For many years we have had a few types of insurance. There's term life, universal life, whole life and indexed universal life, among others. They generally did the same thing, which was paying if you died and maybe building some cash value. Other than that, the differences were in rates and performance.
And then 2008 came around and the industry had a bit of a shake up. Companies offering life insurance as well as long term care began to change benefits of the latter. And as the years went by, the bond rates stayed very low, affecting dividends and profits. These carriers had to make changes.
Stand alone long term care (LTC) policies were stripped of certain benefits like lifetime payouts. Some companies got out of the LTC business altogether. Some maintain their business on the books but not writing new business, while others just sold their books to other companies.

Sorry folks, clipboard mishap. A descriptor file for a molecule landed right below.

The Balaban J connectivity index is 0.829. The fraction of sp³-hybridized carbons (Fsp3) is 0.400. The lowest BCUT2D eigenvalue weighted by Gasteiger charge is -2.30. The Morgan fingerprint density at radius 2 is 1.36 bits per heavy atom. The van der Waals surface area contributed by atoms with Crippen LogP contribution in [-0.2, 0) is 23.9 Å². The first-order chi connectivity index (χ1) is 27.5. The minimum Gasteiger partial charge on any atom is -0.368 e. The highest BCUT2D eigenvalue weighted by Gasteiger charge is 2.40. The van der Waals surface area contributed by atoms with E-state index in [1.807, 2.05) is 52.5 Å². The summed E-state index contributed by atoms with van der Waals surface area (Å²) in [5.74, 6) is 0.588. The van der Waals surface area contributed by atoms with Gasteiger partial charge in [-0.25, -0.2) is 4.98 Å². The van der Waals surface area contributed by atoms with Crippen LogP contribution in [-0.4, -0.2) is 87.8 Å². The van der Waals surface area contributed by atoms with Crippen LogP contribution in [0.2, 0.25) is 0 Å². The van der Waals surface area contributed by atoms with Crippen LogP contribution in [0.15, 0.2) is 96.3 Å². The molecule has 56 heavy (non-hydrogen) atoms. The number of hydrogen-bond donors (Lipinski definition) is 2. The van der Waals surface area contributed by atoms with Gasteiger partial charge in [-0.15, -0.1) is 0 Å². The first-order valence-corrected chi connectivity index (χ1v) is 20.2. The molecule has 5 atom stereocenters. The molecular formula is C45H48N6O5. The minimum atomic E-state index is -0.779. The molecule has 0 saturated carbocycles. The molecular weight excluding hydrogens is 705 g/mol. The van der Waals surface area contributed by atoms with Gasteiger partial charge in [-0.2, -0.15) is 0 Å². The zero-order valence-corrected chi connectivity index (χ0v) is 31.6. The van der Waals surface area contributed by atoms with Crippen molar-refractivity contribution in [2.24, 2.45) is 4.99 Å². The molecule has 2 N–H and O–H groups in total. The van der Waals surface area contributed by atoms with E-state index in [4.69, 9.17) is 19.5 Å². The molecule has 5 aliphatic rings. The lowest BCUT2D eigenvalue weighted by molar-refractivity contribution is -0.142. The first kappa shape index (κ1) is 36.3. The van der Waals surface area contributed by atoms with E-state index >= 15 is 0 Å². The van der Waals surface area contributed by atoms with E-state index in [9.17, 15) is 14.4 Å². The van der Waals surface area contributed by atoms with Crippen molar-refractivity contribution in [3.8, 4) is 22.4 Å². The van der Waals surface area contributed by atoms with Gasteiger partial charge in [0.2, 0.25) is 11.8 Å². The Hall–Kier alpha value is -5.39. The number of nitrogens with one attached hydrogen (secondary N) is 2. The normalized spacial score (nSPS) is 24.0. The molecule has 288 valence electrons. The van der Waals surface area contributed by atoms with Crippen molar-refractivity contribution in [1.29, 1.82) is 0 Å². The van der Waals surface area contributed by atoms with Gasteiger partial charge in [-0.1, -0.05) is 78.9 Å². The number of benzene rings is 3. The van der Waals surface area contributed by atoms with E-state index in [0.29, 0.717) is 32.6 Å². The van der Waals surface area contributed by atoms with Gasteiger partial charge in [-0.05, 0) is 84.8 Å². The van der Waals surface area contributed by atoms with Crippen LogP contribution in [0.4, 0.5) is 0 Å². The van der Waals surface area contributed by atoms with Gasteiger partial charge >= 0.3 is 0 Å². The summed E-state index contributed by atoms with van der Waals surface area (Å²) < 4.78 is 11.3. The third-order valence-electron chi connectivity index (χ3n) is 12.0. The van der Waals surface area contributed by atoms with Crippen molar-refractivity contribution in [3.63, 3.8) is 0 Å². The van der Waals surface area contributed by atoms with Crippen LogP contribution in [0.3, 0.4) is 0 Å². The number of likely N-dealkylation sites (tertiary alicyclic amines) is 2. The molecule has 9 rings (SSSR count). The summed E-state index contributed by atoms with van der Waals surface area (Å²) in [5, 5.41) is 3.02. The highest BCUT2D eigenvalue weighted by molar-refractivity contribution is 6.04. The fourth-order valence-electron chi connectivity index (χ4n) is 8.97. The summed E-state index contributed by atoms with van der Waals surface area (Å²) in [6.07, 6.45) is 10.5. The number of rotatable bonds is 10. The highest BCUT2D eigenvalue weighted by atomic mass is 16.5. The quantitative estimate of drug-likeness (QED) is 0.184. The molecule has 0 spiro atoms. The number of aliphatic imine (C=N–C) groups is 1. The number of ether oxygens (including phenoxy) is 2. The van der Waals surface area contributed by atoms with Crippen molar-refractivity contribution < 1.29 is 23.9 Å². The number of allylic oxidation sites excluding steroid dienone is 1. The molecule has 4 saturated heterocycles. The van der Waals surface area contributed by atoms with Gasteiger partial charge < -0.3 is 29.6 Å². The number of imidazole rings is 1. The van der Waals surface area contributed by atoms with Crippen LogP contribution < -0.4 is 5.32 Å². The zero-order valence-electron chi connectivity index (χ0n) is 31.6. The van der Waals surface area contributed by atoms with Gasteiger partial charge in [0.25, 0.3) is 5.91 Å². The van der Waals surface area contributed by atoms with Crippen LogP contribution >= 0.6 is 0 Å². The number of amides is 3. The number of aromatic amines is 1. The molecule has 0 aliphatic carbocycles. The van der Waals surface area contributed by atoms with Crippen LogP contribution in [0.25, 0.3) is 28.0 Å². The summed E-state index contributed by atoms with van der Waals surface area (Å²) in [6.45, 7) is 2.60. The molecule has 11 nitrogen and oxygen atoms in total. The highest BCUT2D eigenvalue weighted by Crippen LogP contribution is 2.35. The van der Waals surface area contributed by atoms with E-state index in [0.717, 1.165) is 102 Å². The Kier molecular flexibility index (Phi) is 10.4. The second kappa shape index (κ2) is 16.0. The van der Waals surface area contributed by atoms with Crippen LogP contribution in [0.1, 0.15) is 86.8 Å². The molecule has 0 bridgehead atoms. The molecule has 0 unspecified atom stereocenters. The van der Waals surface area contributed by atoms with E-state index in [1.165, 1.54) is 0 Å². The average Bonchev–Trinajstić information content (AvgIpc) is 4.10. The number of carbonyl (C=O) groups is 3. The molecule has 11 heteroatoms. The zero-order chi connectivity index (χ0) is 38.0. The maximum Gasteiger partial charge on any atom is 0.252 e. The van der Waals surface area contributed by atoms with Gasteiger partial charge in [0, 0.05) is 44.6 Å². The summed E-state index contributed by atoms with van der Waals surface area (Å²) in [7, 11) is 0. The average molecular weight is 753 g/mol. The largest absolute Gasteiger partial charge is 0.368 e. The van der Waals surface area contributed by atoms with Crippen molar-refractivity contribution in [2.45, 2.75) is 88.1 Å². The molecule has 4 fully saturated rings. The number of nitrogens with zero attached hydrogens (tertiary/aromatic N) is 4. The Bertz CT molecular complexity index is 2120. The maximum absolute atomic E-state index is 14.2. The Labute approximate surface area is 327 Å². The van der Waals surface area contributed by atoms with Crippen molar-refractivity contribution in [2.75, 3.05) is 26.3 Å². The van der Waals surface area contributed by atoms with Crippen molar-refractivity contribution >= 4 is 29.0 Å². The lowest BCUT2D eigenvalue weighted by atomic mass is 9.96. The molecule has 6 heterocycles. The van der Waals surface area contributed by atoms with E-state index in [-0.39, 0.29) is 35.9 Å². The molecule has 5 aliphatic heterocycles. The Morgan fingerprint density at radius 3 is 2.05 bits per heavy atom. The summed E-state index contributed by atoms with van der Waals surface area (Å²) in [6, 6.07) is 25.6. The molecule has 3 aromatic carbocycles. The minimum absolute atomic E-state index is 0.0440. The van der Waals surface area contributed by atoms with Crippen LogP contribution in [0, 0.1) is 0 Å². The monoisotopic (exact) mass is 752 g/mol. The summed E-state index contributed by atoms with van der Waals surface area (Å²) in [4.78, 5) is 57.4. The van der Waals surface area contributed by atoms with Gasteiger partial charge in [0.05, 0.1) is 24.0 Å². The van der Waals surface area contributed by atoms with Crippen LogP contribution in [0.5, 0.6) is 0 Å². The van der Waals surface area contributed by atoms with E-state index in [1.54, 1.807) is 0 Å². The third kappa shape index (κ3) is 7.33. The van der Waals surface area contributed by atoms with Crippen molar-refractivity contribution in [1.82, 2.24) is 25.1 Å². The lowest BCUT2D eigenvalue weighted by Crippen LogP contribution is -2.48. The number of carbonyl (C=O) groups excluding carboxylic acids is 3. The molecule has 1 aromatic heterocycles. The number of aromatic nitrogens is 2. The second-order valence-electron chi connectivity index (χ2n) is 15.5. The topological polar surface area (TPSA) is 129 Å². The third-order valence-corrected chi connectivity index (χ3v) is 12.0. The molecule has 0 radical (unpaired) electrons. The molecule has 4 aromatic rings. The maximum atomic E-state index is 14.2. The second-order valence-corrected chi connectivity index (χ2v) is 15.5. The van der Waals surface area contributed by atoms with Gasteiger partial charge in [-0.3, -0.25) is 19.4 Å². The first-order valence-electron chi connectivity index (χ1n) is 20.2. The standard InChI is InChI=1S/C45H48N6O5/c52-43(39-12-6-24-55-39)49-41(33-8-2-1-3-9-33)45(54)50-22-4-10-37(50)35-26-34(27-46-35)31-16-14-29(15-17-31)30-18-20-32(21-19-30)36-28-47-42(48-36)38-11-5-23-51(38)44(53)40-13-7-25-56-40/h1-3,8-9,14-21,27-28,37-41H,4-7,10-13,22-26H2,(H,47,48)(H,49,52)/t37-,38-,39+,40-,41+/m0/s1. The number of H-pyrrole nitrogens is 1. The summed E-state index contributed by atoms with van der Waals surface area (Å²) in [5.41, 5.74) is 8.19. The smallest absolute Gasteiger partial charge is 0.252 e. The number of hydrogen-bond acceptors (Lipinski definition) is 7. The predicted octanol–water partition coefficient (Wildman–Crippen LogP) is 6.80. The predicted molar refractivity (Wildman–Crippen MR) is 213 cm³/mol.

Demand for the product, along with a slow but increasing awareness, was still there. Around this time, a few hybrid products began to get marketed. I was working at a very large life insurer at the time and we were told to poo poo any hybrid products if a prospect asked. For example, we were to compare a life/LTC product to those TV/VCR's that never quite worked as good as a separate system.
But it did address the number one objection to buying long term care coverage. And I'll cover that in part 2, so be sure to subscribe.
Chris Castanes is the president of Surf Financial Brokers, as well as a professional speaker helping sales people be more productive and efficient.